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Cybercrimes task force could become law in Missouri

Missouri State Sen. Tracy McCreery drafted a bill to bring victims of cyberstalking together with law enforcement investigating the crimes.

ST. LOUIS COUNTY, Mo. — Technology is used for people to stay in touch with each other.

In the case of Robert Merkle, it was used to stalk women for years threatening to find, rape, and in some cases, murder several women.

“I hate to use his name because he seems like a horrific person,” said Missouri State Sen. Tracy McCreery.

She wants to toughen the state’s response to cyberstalking and threats. McCreery said her newest piece of legislation was inspired by the I-Team’s reporting on Merkle for years. He twice pleaded guilty to harassing and threatening women, once in 2018 and again in March 2023. Prosecutors also announced a new charge on Monday in St. Louis County, which would increase the sentence he could receive if convicted in that case, too.

In multiple instances, Merkle’s victims said they felt they weren’t taken seriously by investigators and prosecutors. McCreery thinks her bill could change that by establishing a cybercrimes task force. Her legislation already has bipartisan support.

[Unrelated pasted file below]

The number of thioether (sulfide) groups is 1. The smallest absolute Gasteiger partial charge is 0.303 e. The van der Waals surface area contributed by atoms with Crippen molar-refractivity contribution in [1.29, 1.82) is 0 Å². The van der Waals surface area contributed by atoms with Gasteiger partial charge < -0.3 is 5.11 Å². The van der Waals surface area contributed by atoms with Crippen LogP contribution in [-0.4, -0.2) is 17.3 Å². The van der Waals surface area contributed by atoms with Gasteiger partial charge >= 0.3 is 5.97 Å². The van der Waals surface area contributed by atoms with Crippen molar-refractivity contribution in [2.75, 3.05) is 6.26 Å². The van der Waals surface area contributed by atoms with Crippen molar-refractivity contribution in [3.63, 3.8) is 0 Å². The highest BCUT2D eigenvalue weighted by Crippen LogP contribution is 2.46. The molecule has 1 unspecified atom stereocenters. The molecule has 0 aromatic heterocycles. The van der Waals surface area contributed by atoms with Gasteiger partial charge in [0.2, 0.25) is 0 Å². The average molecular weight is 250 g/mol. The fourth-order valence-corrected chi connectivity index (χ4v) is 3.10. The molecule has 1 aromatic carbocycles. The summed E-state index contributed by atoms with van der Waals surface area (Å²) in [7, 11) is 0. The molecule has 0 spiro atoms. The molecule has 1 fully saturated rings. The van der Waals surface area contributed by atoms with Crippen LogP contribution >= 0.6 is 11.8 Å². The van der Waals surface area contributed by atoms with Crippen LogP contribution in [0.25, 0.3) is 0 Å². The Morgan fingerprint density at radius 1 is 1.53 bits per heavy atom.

“They don’t say ‘Hey, I’m a Republican. Hey, I’m a Democrat.’ They are just talking about their experiences and how traumatic it is to have somebody stalk you via apps and other forms of technology.”

The task force would be made up of law enforcement, victim advocates, victims of stalking themselves and forensics experts. It would examine existing regulations and protections for women and men targeted online. She hopes it will also lead to stronger laws and enhanced penalties for lawmakers to consider as they learn more.

She also hopes it helps law enforcement and investigators stay ahead of new trends or apps that potential stalkers may use.

“I think that moving this task force forward is important to get the conversation going and to draw attention to the matter,” she said. “But I also think it’s important that survivors and victims feel like people are listening and that we care.”

The Department of Justice said that in 2019, nearly one million US residents aged 16 or older fell victim to cyberstalking.

McCreery said she plans to attach her bills to other crime legislation going through the statehouse now and is hopeful it will pass by the end of the session next month. A similar proposal was drafted last year but didn’t pass by the end of the session.

Meanwhile, prosecutors in St. Louis County announced on Monday they were filing a charge to consider Merkle a prior and persistent offender. It's related to a pending case of harassment. That hearing is set for late June.

Merkle is currently in custody awaiting sentencing, after he pleaded guilty to separate, federal charges of cyberstalking and interstate communication of threats.

He was also charged with harassment in 2017 and 2018 in Jefferson County Circuit Court, resulting in a three-year prison sentence.

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